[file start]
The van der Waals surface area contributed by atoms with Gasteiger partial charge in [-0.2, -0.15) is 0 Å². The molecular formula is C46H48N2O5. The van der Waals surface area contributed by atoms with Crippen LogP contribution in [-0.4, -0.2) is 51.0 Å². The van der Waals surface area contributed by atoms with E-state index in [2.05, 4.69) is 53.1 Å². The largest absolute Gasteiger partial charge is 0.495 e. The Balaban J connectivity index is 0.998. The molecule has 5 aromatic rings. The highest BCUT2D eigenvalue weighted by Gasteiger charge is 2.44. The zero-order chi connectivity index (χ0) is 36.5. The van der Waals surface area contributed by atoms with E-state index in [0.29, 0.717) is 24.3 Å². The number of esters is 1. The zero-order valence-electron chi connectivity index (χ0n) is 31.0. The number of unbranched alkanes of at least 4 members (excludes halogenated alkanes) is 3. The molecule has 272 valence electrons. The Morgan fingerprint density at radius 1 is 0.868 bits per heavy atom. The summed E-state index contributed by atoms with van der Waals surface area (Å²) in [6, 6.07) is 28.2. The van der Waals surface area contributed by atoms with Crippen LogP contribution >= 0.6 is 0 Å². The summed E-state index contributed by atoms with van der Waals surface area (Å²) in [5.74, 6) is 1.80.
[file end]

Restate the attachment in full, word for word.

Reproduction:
The van der Waals surface area contributed by atoms with Gasteiger partial charge in [-0.2, -0.15) is 0 Å². The molecular formula is C46H48N2O5. The van der Waals surface area contributed by atoms with Crippen LogP contribution in [-0.4, -0.2) is 51.0 Å². The van der Waals surface area contributed by atoms with E-state index in [2.05, 4.69) is 53.1 Å². The largest absolute Gasteiger partial charge is 0.495 e. The Balaban J connectivity index is 0.998. The molecule has 5 aromatic rings. The highest BCUT2D eigenvalue weighted by Gasteiger charge is 2.44. The zero-order chi connectivity index (χ0) is 36.5. The van der Waals surface area contributed by atoms with E-state index in [0.29, 0.717) is 24.3 Å². The number of esters is 1. The zero-order valence-electron chi connectivity index (χ0n) is 31.0. The number of unbranched alkanes of at least 4 members (excludes halogenated alkanes) is 3. The molecule has 272 valence electrons. The Morgan fingerprint density at radius 1 is 0.868 bits per heavy atom. The summed E-state index contributed by atoms with van der Waals surface area (Å²) in [6, 6.07) is 28.2. The van der Waals surface area contributed by atoms with Crippen LogP contribution >= 0.6 is 0 Å². The summed E-state index contributed by atoms with van der Waals surface area (Å²) in [5.74, 6) is 1.80.